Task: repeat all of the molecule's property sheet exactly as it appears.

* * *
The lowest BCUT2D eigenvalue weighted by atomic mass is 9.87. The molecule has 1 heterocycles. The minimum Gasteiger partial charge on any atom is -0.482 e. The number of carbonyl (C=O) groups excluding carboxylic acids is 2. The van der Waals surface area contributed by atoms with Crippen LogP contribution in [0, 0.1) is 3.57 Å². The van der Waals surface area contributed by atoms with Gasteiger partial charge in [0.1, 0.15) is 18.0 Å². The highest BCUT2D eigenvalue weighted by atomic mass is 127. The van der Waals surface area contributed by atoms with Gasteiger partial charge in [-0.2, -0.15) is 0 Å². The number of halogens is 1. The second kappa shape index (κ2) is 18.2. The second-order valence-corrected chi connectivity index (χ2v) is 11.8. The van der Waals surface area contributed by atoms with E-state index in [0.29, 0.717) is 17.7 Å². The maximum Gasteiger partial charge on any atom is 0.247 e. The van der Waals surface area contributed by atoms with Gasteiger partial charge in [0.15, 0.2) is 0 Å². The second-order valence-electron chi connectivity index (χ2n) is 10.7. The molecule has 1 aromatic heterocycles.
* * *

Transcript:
The lowest BCUT2D eigenvalue weighted by atomic mass is 9.87. The molecule has 1 heterocycles. The minimum Gasteiger partial charge on any atom is -0.482 e. The number of carbonyl (C=O) groups excluding carboxylic acids is 2. The van der Waals surface area contributed by atoms with Crippen LogP contribution in [0, 0.1) is 3.57 Å². The van der Waals surface area contributed by atoms with Gasteiger partial charge in [0.1, 0.15) is 18.0 Å². The highest BCUT2D eigenvalue weighted by atomic mass is 127. The van der Waals surface area contributed by atoms with Gasteiger partial charge in [-0.2, -0.15) is 0 Å². The number of halogens is 1. The second kappa shape index (κ2) is 18.2. The second-order valence-corrected chi connectivity index (χ2v) is 11.8. The van der Waals surface area contributed by atoms with E-state index in [0.29, 0.717) is 17.7 Å². The maximum Gasteiger partial charge on any atom is 0.247 e. The van der Waals surface area contributed by atoms with Gasteiger partial charge in [0.15, 0.2) is 0 Å². The second-order valence-electron chi connectivity index (χ2n) is 10.7. The molecule has 1 aromatic heterocycles.